Now the change in pressure on tube $P$ and $Q$:

$P_{1}-P_{2}=\rho g h \qquad(1)$

Where $\rho$ is the density of liquid.

According to the principle of continuity:

$A_{1} v_{1} = A_{2} v_{2} = \frac{m}{\rho}= V \qquad(2)$

Where $V$ is the volume of the liquid flowing per second through the pipe. Then from equation $(2)$

$\left.\begin{matrix} v_{1}=\frac{V}{A_{1}} \\ v_{2}=\frac{V}{A_{2}} \end{matrix}\right\} \qquad(3)$

Now apply Bernoulli's Theorem for horizontal flow (i.e $h_{1}=h_{2}$) in verturimeter.

$P_{1} + \frac{1}{2} \rho v_{1}^{2} = P_{2} + \frac{1}{2}\rho v_{2}^{2}$

$P_{1} - P_{2} = \frac{1}{2}\rho v_{2}^{2} - \frac{1}{2} \rho v_{1}^{2}$

$P_{1} - P_{2} = \frac{1}{2}\rho \left( v_{2}^{2} - v_{1}^{2} \right) \qquad(4)$

Now from equation $(1)$ and equation $(4)$, we get

$\rho g h = \frac{1}{2}\rho \left( v_{2}^{2} - v_{1}^{2} \right)$

$g h = \frac{1}{2} \left( v_{2}^{2} - v_{1}^{2} \right)$

Now substitute the value of $v_{1}$ and $v_{2}$ from equation $(3)$ in above equation

$g h = \frac{1}{2} \left( \frac{V^{2}}{A^{2}_{2}} - \frac{V^{2}}{A^{2}_{1}} \right)$

$g h = \frac{V^{2}}{2} \left( \frac{1}{A^{2}_{2}} - \frac{1}{A^{2}_{1}} \right)$

$g h = \frac{V^{2}}{2} \left( \frac{ A^{2}_{1} - A^{2}_{2} }{A^{2}_{1} A^{2}_{2}} \right)$

$V^{2} = \frac{2 g h A^{2}_{1} A^{2}_{2}}{A^{2}_{1} - A^{2}_{2}}$

$V = A_{1} A_{2} \sqrt{\frac{2 g h }{A^{2}_{1} - A^{2}_{2}}}$

Hence flow rate of liquid can be calculated by measuring $h$, since $A_{1}$ and $A_{2}$ are known for the given venturimeter.

## Bernoulli's Theorem and Derivation of Bernoulli's Equation

Statement of Bernoulli's Theorem:
When an ideal fluid (i.e incompressible and non-viscous Liquid or Gas) flows in streamlined motion from one place to another, then the total energy per unit volume (i.e Pressure energy + Kinetic Energy + Potential Energy) at each and every of its path is constant.

$P+\frac{1}{2}\rho v^{2} + \rho gh= constant$

Derivation of Bernoulli's Theorem Equation:

Let us consider that an incompressible and non-viscous liquid is flowing in streamlined motion through a tube $XY$ of the non-uniform cross-section.
Now Consider:

The Area of cross-section $X$ = $A_{1}$
The Area of cross-section $Y$ = $A_{2}$

The velocity per second (i.e. equal to distance) of fluid at cross-section $X$ = $v_{1}$
The velocity per second (i.e. equal to distance) of fluid at cross-section $Y$ = $v_{2}$

The Pressure of fluid at cross-section $X$ = $P_{1}$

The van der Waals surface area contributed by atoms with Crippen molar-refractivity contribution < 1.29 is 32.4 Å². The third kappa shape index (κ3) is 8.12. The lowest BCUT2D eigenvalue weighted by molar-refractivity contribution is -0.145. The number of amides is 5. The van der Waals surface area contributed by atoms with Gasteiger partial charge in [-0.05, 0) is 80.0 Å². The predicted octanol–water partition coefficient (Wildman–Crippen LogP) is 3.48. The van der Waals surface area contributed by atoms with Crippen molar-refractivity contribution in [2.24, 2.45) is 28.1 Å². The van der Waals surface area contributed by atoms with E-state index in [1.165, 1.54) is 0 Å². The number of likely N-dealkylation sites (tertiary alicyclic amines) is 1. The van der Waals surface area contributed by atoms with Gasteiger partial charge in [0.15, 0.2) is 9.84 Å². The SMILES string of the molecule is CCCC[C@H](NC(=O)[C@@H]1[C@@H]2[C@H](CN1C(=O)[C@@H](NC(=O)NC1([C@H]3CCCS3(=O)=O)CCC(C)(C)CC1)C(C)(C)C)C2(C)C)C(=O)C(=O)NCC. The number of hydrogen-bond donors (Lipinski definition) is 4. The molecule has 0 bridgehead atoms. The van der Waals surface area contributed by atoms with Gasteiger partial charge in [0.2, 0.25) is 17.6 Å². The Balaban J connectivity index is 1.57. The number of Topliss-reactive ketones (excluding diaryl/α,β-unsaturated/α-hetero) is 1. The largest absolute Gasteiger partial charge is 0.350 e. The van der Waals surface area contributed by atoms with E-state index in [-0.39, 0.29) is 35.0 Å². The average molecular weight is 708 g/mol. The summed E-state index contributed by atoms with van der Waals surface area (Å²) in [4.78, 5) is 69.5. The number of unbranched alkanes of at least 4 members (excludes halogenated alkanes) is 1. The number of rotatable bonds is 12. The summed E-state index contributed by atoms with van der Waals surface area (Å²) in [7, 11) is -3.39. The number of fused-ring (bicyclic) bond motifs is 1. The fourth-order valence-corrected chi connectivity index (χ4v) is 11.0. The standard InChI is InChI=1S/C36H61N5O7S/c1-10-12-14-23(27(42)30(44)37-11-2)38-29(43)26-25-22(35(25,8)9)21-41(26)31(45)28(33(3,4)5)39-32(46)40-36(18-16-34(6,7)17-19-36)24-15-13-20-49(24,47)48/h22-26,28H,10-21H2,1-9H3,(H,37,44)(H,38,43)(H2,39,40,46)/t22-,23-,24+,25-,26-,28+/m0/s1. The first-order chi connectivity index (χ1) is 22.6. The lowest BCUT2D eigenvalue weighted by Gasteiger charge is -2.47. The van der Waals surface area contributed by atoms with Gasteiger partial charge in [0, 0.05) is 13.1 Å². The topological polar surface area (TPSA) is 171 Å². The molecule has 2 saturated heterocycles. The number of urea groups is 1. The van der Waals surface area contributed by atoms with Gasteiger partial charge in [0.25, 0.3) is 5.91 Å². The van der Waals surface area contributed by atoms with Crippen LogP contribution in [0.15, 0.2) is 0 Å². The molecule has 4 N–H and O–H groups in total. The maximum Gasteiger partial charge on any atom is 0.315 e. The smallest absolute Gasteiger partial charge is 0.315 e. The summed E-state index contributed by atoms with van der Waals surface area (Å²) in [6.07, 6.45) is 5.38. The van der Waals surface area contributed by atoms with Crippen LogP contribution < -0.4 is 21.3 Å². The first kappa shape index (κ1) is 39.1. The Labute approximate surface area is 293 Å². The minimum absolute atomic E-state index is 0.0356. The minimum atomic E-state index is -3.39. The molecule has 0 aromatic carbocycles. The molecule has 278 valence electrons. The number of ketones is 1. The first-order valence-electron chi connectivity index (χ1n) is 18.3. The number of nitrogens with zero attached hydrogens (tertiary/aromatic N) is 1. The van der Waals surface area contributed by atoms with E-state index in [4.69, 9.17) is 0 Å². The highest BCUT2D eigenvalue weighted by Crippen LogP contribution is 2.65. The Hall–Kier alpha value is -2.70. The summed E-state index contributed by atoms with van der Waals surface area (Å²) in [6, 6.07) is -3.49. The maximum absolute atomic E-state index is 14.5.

The Pressure of fluid at cross-section $Y$ = $P_{2}$

The height of cross-section $X$ from surface = $h_{1}$
The height of cross-section $Y$ from surface = $h_{2}$

The work done per second by force on the liquid Entering the tube at $X$:

$W_{1}$ = Force $\times$ Distance covered in one second
$W_{1}= P_{1} \times A_{1} \times v_{1} \quad \left( Force =Pressure \times Area \right)$

Similarly
The work done per second by force on the liquid leaving the tube at $Y$:

$W_{2}= P_{2} \times A_{2} \times v_{2}$

The net work done on the liquid:

$\Delta W=W_{1}-W_{2}$
$\Delta W= P_{1} \times A_{1} \times v_{1} - P_{2} \times A_{2} \times v_{2} \qquad(1)$

Now according to the principle of continuity:

$A_{1} v_{1} = A_{2} v_{2} = \frac{m}{\rho} \qquad(2)$

Now from equation $(1)$ and equation $(2)$

$\Delta W=\left( P_{1} -P_{2} \right) \frac {m}{\rho} \qquad(3)$

The kinetic energy of the fluid entering at $X$ in 1 second

$K_{1}=\frac{1}{2}mv_{1}^{2}$

The kinetic energy of the fluid leaving at $Y$ in 1 second

$K_{2}=\frac{1}{2}mv_{2}^{2}$

Therefore, The increase in kinetic energy

$\Delta K = K_{2}-K_{1}$

Now substitute the value of $K_{1}$ and $K_{2}$ in above equation then

$\Delta K = \frac{1}{2}mv_{2}^{2} - \frac{1}{2}mv_{1}^{2}$
$\Delta K = \frac{1}{2}m \left( v_{2}^{2} - v_{1}^{2} \right) \qquad(4)$

The potential energy of fluid at $X$

$U_{1}= mgh_{1}$

The potential energy of fluid at $Y$

$U_{2}= mgh_{2}$

Therefore, The decrease in potential energy

$\Delta U = U_{1}-U_{2}$

Now substitute the value of $U_{1}$ and $U_{2}$ in above equation then

$\Delta U = mgh_{1} - mgh_{2}$
$\Delta U = mg \left( h_{1} - h_{2} \right) \qquad(5)$

This increase in energy is due to the net work done on the fluid, i.e.

Net Work done = Net increase in energy

Net Work done $(\Delta W)$ = Net increase in Kinetic Energy $(\Delta K)$ - Net decrease in Potential Energy $(\Delta U)$

$\left( P_{1} -P_{2} \right) \frac {m}{\rho} = \frac{1}{2}m \left( v_{2}^{2} - v_{1}^{2} \right) - mg \left( h_{1} - h_{2} \right)$

$\left( P_{1} -P_{2} \right) = \frac{1}{2}\rho \left( v_{2}^{2} - v_{1}^{2} \right) -\rho g \left( h_{1} - h_{2} \right)$

$P_{1} + \frac{1}{2} \rho v_{1}^{2} + \rho g h_{1} = P_{2} + \frac{1}{2}\rho v_{2}^{2} + \rho g h_{2}$

$P + \frac{1}{2} \rho v^{2} + \rho g h = Constant$

This is Bernoulli's theorem equation.

According to Bernoulli's Theorem equation

$P + \frac{1}{2} \rho v^{2} + \rho g h = Constant$

Now dividing the above equation by $\rho g$, then we get

$\frac{P}{\rho g}+\frac{v^{2}}{2g}+ h = Constant$

Where

$\frac{P}{\rho g}$ = Pressure Head

$\frac{v^{2}}{2g}$ = Velocity Head

$h$ = Gravitational Head

The dimension of each of these three is the dimension of height. The sum of these heads is called the 'Total Head'

Therefore, Bernoulli's theorem may also state as follows:

In streamlined motion of an ideal fluid, the sum of pressure head, velocity head and gravitational head at any point is always constant.

When the fluid flows in a horizontal plane $(h_{1}=h_{2})$, then Bernoulli's equation

$P_{1} + \frac{1}{2} \rho v_{1}^{2} = P_{2} + \frac{1}{2}\rho v_{2}^{2}$

$\frac{P}{\rho g}+\frac{v^{2}}{2g} = Constant$